- SKU: 15064001
- Release Date: 11/22/2005
Best Buy is dedicated to always offering the best value to our customers. We will match the price, at the time of purchase, on a Price Match Guarantee product if you find the same item at a lower price at a Designated Major Online Retailer or at a local retail competitor's store.Here's how:
- If you find a qualifying lower price online, call 1-888-BEST BUY and direct a customer service agent to the web site with the lower price, or when visiting a Best Buy store, one of our employees will assist you.
- On qualifying products, Best Buy will then verify the current price to complete the price match.
Exclusions apply including, but not limited to, Competitors' service prices, special daily or hourly sales, and items for sale Thanksgiving Day through the Monday after Thanksgiving. See the list of Designated Major Online Retailers and full details.
Previously filmed in 1917 and 1932, Kate Douglas Wiggins' bucolic novel Rebecca of Sunnybrook Farm is herein refashioned--and completely, totally, utterly rewritten--as a vehicle for 10-year-old Shirley Temple. Unable to land a radio contract for himself and his niece Rebecca Winstead (Temple), fly-by-night vaudevillian Henry Kipper (William Demarest) leaves the girl in the care of her aunt, Miranda Wilkins (Helen Westley), who runs a little farm with the help of hired hands Homer (Slim Summerville) and Aloysius (Bill Robinson). Miranda has an intense dislike for "show folks", but her next-door neighbor Anthony Kent (Randolph Scott), a talent scout for a major radio network, sees great possibilities in the talented Rebecca and secretly arranges an audition. In short order, Rebecca becomes the biggest sensation on the airwaves, whereupon the mercenary Kipper returns out of nowhere and demands that Miranda return the girl to his care. By now, Rebecca and Miranda have grown to love one another dearly, and the girl doesn't want to leave the farm, but she does what she is told--only to foil the conniving Kipper with a convenient last-minute "illness" (a scene that provides a showcase role for Franklin Pangborn) as a nervous standby organist). Future Titanic costar Gloria Stuart appears as Gwen Warren, obligatory love interest for Anthony Kent. Musical highlights include a medley of hit tunes from Shirley Temple's previous films (including, inevitably, "On the Good Ship Lollipop"), and a climactic tap duet spotlighting Temple and the inimitable Bill Robinson, danced to the tune of Raymond Scott's "Toy Trumpet". ~ Hal Erickson, Rovi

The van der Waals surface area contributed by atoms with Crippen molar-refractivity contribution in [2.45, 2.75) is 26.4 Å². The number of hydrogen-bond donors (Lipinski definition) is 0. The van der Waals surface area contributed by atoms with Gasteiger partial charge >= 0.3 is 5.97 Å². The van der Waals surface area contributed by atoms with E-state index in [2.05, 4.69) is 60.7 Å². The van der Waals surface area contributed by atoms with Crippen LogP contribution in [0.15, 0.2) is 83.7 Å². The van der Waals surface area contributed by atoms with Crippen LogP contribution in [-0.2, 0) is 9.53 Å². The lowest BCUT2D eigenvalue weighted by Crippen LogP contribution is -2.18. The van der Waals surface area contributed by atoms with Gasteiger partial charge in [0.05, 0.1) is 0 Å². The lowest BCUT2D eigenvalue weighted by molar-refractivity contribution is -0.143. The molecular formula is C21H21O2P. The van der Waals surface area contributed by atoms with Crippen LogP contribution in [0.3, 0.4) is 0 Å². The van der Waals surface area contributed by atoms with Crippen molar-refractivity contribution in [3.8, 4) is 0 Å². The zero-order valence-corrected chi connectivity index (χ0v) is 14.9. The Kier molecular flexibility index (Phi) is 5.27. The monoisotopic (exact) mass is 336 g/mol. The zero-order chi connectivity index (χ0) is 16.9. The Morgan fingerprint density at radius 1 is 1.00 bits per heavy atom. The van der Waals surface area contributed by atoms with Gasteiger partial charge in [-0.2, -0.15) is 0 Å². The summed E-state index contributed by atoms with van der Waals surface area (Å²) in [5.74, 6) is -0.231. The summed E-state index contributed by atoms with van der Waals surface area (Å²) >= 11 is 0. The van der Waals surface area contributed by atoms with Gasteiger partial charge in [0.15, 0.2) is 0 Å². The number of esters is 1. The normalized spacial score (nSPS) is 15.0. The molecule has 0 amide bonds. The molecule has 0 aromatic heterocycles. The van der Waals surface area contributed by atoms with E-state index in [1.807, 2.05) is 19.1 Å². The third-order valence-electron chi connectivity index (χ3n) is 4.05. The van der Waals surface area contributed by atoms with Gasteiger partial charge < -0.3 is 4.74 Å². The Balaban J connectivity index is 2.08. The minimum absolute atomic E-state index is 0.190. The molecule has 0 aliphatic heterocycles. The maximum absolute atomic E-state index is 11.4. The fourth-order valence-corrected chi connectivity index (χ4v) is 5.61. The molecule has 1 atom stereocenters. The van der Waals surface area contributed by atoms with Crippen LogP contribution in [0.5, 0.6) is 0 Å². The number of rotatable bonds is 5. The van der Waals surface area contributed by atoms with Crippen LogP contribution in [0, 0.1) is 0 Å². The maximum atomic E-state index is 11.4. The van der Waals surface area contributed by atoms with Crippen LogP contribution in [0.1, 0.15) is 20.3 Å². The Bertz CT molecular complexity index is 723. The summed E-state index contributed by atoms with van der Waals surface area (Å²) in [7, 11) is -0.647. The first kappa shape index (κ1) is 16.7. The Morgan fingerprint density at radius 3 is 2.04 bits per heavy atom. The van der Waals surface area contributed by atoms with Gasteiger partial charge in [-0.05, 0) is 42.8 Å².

Baby, Take a Bow
Shirley Temple's first starring vehicle casts her as the button-cute daughter of ex-convict Eddie Ellison (James Dunn) and his wife Kay (Claire Trevor). Ellison and his old cellmate Larry Scott (Ray Walker) manage to land jobs as chauffeurs for a wealthy family. When a valuable string of pearls disappears, both men are fired and Eddie is accused of the crime. Incredibly, it is little Temple who manages to locate the pearls and clear her father's name. Rather slow going for the most part, Baby Take a Bow comes to life in the final reel, as genuine thief Trigger Stone (Ralf Harolde) grabs Temple and uses her as a human shield during his desperate rooftop escape. ~ Hal Erickson, Rovi
Despite stiff competition like Poor Little Rich Girl and Heidi, Bright Eyes is arguably the best of Shirley Temple's 1930s vehicles. The little curly-top is cast as Shirley Blake, daughter of Mary Blake (Lois Wilson), the widowed housemaid of snooty J. Wellington and Anita Smythe (Theodore Von Eltz and Dorothy Christy). Though continually terrorized by the Smythe's obnoxious, doll-destroying daughter Joy (Jane Withers), Shirley finds comfort in the fact that she is the darling of the airplane-pilot buddies of her late father. Especially fond of our heroine is flyboy Loop Merritt, who arranges a birthday party for the girl. Alas, even as Shirley sings "On the Good Ship Lollipop" to a gathering of beaming airmen, her mother Mary is run over by a car while shopping for her daughter's birthday cake. It thus becomes Loop's painful duty to tell Shirley that her mother "cracked up," just like her father did (if this scene doesn't move the viewer to tears, the viewer is made of granite). Fortunately, the Smythe's irascible Uncle Ned takes a liking to Shirley, securing her financial future at the expense of his repulsive relatives. But before this happy ending can come about, Shirley must be rescued from an imperiled passenger plane by the resourceful Loop. Though Shirley Temple is inarguably the main drawing card in Bright Eyes, 9-year-old Jane Withers is equally terrific as the pint-sized "villainess"; indeed, some critics felt that Withers stole the show, and it was this as much as anything else that earned Withers her own starring series at 20th Century-Fox. ~ Hal Erickson, Rovi
Cast & Crew
- Shirley Temple - Rebecca Winstead
- Randolph Scott - Anthony Kent
- Jack Haley - Orville Smithers
- Gloria Stuart - Gwen Warren
- Helen Westley - Aunt Miranda Wilkins